costs, and so order, and now March 15th, 1897, for
the foregoing reasons it is ordered that the coun-
ty pay the costs as above set forth, and the record
costs in this case,
By the Court,
Jonx G. Love, P. J,
The ruling of the court in placing these
costs on the county will tend to encourage
other office grabbers to contest as MILLER
did. In addition to the costs recited above
there are $26.10 record costs and about $12
for returning ballot boxes. This would
run the total up to $388.70 which should
have been divided among the thirty signers
of the MILLER petition. The amount
would have been only $12.95 a piece yet it
would have proven a dear lesson to some of
those men, who either went into the con-
test through partisan bitterness or decep-
tion. It would have taught the latter class
to be more careful and given the former a
taste of what might have been a very bitter
dose had the contest been allowed to goon.
- The court’s apology for placing the costs
on the county will cause a smile to flit over
the countenances of most who read it. Had
the MILLERites not brought the proceed -
ings Mr. CRONISTER would not have had to
-a8k anything in his favor. From the view
. that judge LOVE takes of it we would infer
that Mr. CRONISTER was expected to sit
with his hands folded and let CHAMBERS,
FURST, ef al, go for him without making
any defense, whatever. However, it is all
over now. The tax payers will remember
who tried to steal their franchise and “pile
oosts onto them. :
It is not probable that the master’s re-
port will ever be filed so that there will be
no ruling on the ballots reserved for the
court’s inspection and we must take the
actual count for Mr. CRONISTER'S majority.
It was found to have heen increased from
16 to 26.
Two Fine Posies and Their Wants
From the Altoona News,
Congressman Arnold, of the Clearfield
district, has been looking around and, find-
ing that almost every other Member from
Pennsylvania is a candidate for the next
Republican nomination for Governor, has
concluded to get into the business himself.
Senator McQuown will now want to have
the capitol removed to Clearfield.
——Subseribe for the WATCMAN.
will be our turn then.
Concluded from page 1.
Congress Convened in Extra Session.
Mr. McAleer, of Philadelphia, who got a
pretty good seat on the Democratic side,
was screened from view as soon as he took it
by an immense floral shield three feet high
bearing a design of a keystone in red rose-
buds and adorned with yellow ribbons.
James R. Young, the Philadelphia newspa-
per man who defeated Mr. Reyburn, was
the only other Pennsylvania Member who
had flowers on his desk.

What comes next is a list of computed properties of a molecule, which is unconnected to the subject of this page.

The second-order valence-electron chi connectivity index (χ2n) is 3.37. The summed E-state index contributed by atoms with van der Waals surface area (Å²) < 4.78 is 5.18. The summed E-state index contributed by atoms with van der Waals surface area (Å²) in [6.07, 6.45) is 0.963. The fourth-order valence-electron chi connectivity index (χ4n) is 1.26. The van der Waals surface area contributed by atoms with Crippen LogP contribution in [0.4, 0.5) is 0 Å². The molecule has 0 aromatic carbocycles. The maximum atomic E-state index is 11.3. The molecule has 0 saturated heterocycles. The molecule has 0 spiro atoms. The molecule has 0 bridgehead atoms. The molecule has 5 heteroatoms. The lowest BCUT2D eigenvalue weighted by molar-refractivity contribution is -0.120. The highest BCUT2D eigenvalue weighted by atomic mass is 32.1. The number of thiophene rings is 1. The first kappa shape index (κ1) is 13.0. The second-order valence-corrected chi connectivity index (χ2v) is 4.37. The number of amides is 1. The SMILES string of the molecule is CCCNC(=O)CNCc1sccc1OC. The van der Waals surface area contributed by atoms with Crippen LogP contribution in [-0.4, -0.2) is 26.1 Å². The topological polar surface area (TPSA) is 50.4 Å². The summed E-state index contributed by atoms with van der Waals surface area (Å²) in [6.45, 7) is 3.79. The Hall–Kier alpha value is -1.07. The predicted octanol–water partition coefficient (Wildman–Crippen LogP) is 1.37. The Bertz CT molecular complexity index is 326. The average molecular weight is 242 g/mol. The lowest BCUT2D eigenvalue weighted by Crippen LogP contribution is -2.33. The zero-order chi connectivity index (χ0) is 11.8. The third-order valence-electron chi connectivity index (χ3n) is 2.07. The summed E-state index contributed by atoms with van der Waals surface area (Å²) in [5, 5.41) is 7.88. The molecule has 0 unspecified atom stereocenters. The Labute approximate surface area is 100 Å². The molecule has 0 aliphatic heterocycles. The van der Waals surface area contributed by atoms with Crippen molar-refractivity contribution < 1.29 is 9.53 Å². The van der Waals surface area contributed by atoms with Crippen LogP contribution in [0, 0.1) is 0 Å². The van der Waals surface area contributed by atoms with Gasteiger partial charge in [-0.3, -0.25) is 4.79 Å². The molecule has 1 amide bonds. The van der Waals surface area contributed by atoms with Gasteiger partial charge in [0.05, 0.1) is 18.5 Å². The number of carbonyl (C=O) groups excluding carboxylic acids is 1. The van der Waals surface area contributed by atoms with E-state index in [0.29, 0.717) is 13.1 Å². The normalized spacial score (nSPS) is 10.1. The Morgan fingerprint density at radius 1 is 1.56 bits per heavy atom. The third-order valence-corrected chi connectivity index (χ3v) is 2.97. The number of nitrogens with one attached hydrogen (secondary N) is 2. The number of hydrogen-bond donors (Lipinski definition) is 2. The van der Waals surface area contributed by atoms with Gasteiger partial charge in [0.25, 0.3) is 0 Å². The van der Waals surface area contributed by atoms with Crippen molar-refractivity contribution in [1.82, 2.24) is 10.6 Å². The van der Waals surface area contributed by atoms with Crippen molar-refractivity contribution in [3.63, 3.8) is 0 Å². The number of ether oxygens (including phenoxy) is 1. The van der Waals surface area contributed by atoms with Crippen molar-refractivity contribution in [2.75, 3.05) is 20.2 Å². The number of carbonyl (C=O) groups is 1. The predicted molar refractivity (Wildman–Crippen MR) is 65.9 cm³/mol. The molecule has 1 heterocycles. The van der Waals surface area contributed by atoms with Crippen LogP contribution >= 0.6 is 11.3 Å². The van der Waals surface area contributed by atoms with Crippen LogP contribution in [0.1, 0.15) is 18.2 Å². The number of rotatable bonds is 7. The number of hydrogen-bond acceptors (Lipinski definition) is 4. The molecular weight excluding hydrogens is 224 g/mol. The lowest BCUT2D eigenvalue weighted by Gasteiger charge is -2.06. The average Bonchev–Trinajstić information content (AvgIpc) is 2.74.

Regretting the necessity which has required
me to call you together, I feel that your as-
sembling in extraordinary session is indis-
pensibie because of the condition in which we
find the revenues of the government. It is
conceded that its current expenditures are
greater than its receipts, and that such a con-
dition has existed for now more than three
years. With unlimited means st our com-
mand, we are presenting the remarkable
spectacle of increasing our public debt by
borrowing money eet the ordinary out-
lays incident upon even an economical and
prudent administration of the government.
An examination of the subject discloses this
fact in every detail and leads inevitably to
the conclusion that the condition of the reve-
nue which allows it is unjustifiable and
should be corrected.
We find by the reports of the secretary of
the treasury that the revenues of the fiscal
year ending June 30th, 1892, from all sources,
were $425,868,260.22, and the expenditures
for all purposes were $415,953,806.56, leaving
an excess of receipts over expenditures of
$9,914,453.66 During that fiscal year $40,
570,467.98 were paid upon the public debt,
which had been reduced since March Ist,
1889, $259,076,890, and the annual interest
charge decreased $11,684,576.60. The receipts
of the government from all sources during
the fiscal year ending June 30th, 1893,
amounted to $461,716,561.94 and its expen-
ditures to $459,374,887.65, showing an excess
of receipts over expenditures of $2,341,674.29.
Since that time the receipts of no fiscal
year, and, with but few exceptions, of no
month of any fiscal year, have exceeded the
expenditures. The receipts of the govern-
ment from all sources during the year ending
June 30th, 1894, were $372,802,498.29; and its
expenditures $442,605,758.87, leaving a def-
icit, the first since the resumption of specie
payments, of $69,803,260.58. Notwithstand-
ing there was a decrease of $16,769,128.78 in
the ordinary expenses of the government, as
comipared with the previous fiscal year, its
income was still not sufficient to provide for
its daily necessities, and the gold reserve in
the treasury for the redemption of green-
ks was drawn upon to meet them. But
this did not suflice, and the government then
resorted to loans to replenish the reserve.
In February, 1894, $50,000,000 in bonds
were issued and in November following a